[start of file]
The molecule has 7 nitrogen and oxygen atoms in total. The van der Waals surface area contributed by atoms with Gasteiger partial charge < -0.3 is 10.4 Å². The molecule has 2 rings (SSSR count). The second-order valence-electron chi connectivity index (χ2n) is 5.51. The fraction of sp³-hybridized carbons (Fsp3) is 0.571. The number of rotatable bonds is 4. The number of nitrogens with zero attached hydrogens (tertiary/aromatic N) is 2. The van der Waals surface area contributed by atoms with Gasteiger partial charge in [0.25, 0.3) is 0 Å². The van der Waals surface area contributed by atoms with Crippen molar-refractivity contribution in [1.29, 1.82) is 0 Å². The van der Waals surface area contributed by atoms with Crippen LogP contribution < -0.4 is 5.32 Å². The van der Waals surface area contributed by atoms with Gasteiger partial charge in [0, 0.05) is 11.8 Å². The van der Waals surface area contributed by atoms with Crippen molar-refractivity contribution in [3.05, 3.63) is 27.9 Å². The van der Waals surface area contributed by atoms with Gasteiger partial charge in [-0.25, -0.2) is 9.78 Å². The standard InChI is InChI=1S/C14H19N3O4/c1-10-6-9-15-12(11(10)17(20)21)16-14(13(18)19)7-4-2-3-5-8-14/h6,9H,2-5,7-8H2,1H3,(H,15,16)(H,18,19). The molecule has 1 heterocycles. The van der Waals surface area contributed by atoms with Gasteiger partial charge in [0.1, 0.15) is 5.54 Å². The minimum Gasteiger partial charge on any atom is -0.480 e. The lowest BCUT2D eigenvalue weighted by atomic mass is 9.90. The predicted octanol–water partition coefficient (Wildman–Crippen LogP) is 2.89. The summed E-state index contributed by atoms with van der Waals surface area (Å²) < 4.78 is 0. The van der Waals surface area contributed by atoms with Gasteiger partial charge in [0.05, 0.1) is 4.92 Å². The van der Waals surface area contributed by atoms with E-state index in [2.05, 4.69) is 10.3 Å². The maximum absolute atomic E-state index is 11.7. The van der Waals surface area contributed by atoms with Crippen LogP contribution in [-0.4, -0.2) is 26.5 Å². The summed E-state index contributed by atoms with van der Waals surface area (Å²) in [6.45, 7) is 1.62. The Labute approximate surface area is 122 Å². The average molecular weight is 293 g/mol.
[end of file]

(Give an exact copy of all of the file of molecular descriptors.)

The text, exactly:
The molecule has 7 nitrogen and oxygen atoms in total. The van der Waals surface area contributed by atoms with Gasteiger partial charge < -0.3 is 10.4 Å². The molecule has 2 rings (SSSR count). The second-order valence-electron chi connectivity index (χ2n) is 5.51. The fraction of sp³-hybridized carbons (Fsp3) is 0.571. The number of rotatable bonds is 4. The number of nitrogens with zero attached hydrogens (tertiary/aromatic N) is 2. The van der Waals surface area contributed by atoms with Gasteiger partial charge in [0.25, 0.3) is 0 Å². The van der Waals surface area contributed by atoms with Crippen molar-refractivity contribution in [1.29, 1.82) is 0 Å². The van der Waals surface area contributed by atoms with Crippen LogP contribution < -0.4 is 5.32 Å². The van der Waals surface area contributed by atoms with Gasteiger partial charge in [0, 0.05) is 11.8 Å². The van der Waals surface area contributed by atoms with Crippen molar-refractivity contribution in [3.05, 3.63) is 27.9 Å². The van der Waals surface area contributed by atoms with Gasteiger partial charge in [-0.25, -0.2) is 9.78 Å². The standard InChI is InChI=1S/C14H19N3O4/c1-10-6-9-15-12(11(10)17(20)21)16-14(13(18)19)7-4-2-3-5-8-14/h6,9H,2-5,7-8H2,1H3,(H,15,16)(H,18,19). The molecule has 1 heterocycles. The van der Waals surface area contributed by atoms with Gasteiger partial charge in [0.1, 0.15) is 5.54 Å². The minimum Gasteiger partial charge on any atom is -0.480 e. The lowest BCUT2D eigenvalue weighted by atomic mass is 9.90. The predicted octanol–water partition coefficient (Wildman–Crippen LogP) is 2.89. The summed E-state index contributed by atoms with van der Waals surface area (Å²) < 4.78 is 0. The van der Waals surface area contributed by atoms with Gasteiger partial charge in [0.05, 0.1) is 4.92 Å². The van der Waals surface area contributed by atoms with E-state index in [2.05, 4.69) is 10.3 Å². The maximum absolute atomic E-state index is 11.7. The van der Waals surface area contributed by atoms with Crippen LogP contribution in [-0.4, -0.2) is 26.5 Å². The summed E-state index contributed by atoms with van der Waals surface area (Å²) in [6.45, 7) is 1.62. The Labute approximate surface area is 122 Å². The average molecular weight is 293 g/mol.